Why is English Spelling So Strange?

Why do we say ‘dear’ /dɪə/ but then we say ‘pear’ /peə/? Why is /u:/ spelt as ‘few’ but also ‘boot’ and why don’t our French words sound… French? Here are 5 reasons English spelling is so weird:

1. The Great Vowel Shift

Between 1350-1700 the pronunciation of many English vowels gradually changed in a process known as the Great Vowel Shift. However, the spelling of many words became standardised in the 1400s-1500s with the arrival of more widespread printing. So English spelling is quite literally ‘stuck’ in the Middle Ages!

Here are some examples:
(ME = Middle English, NE = New English, i.e. modern English)

‘name’ 1400 [naːm] —> 1500 [næːm] —> 1600 [nɛːm]

After 1700 this word actually continued changing!

‘name’ 1750 [neːm] —> 1850 [neɪm]

2. Disappearing Consonants

Some of the silent letters in English were not actually silent in the past. For example, ‘gh’ in the word ‘light’ was once pronounced with a guttural sound (in the throat). The German word ‘Licht’ has not changed as much as the English one.

The ‘k’ in ‘kn’ was also pronounced once upon a time. You can see the resemblance of the word ‘knight’ in the German word ‘Knecht’, which has kept both the ‘kn’ and ‘gh’ sounds – although the words now have different meanings, they were more closely related in the past.

English: knight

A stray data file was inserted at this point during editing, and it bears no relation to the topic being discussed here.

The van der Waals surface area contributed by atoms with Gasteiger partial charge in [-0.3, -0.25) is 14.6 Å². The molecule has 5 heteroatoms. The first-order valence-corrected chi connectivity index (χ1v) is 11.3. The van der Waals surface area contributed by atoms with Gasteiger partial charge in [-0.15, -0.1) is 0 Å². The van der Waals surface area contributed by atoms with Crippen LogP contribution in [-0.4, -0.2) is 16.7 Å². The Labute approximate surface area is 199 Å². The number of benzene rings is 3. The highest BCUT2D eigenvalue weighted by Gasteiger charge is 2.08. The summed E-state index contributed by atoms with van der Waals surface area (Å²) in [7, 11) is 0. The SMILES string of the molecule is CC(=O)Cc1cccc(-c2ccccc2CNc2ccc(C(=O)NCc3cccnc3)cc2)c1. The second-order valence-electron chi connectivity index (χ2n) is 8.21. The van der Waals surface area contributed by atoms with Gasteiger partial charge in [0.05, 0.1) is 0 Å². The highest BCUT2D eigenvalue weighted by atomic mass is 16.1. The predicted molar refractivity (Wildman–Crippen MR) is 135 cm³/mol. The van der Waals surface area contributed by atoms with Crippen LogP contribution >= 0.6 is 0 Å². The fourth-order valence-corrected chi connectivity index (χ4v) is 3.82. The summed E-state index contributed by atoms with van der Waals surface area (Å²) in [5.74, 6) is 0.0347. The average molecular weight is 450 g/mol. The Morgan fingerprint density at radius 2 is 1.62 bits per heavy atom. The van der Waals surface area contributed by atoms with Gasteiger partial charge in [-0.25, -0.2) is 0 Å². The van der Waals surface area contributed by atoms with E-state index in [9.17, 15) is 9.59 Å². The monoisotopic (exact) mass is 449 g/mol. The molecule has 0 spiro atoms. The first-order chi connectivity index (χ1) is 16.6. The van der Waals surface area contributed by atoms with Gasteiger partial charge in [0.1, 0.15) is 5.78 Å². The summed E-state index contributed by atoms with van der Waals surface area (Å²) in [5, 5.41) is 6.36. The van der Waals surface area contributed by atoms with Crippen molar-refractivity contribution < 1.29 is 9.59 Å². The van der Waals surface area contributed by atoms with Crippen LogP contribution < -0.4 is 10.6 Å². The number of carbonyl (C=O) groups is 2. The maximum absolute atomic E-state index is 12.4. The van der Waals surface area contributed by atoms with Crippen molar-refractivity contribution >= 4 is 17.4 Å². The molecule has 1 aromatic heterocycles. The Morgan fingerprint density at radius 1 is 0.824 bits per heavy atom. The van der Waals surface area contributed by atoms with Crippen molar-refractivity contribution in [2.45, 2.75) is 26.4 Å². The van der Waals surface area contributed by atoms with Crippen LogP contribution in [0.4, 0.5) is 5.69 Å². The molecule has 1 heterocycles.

German: Knecht

The use of a silent ‘r’ and ‘l’ to represent long vowels was adopted for some words like ‘born’ /bɔːn/ and ‘half’ /hɑ:f/. But others use two vowels for the same sound, like ‘bought’ /bɔːt/, and ‘laugh’ /lɑ:f/. This is largely down to common usage, the most popular spelling became the standard.

3. Germanic and Romance Influences

English has roots in the Germanic language family, but then the Normans invaded in 1066 with their Romance language, Norman French. Being the language of the conquerors, Norman French primarily influenced the language of the court, as well as the spheres of politics, law, commerce and higher education.

British English has kept many French spellings, but not the pronunciations. American English has logically changed some of them, such as ‘theater’ and ‘centre’ from the British ‘theatre’ and ‘centre’, but it’s only the tip of the iceberg.

English has a rich vocabulary thanks to the doubling up of word meanings, e.g. ‘begin’ (Germanic origins) and ‘commence’ (French origins). The end result is a confusing mixture of Germanic and Romance spellings both being pronounced in an English way!

Words from French:
government, villain, eagle, beef, pork
Germanic – Romance equivalent words in English:
bloom – flower
build – construct
feeling – sentiment
sell – vend
sleeping – dormant

4. English Evolves Easily

The world gets smaller and smaller every day and with it more and more words are exchanged between languages. English has adopted many words from other languages and has usually retained the original spelling and an attempt at the original pronunciation! Great for broadening our horizons, but not so good for our spelling system…

fjord, ballet, angst, courgette, gnocchi

5. No Regulation

English has never had a committee to oversee spelling and the use of the language. Perhaps if there had been one, English spelling would be more regular and logical. Various spelling reforms have been attempted over the years, but none have been successful yet…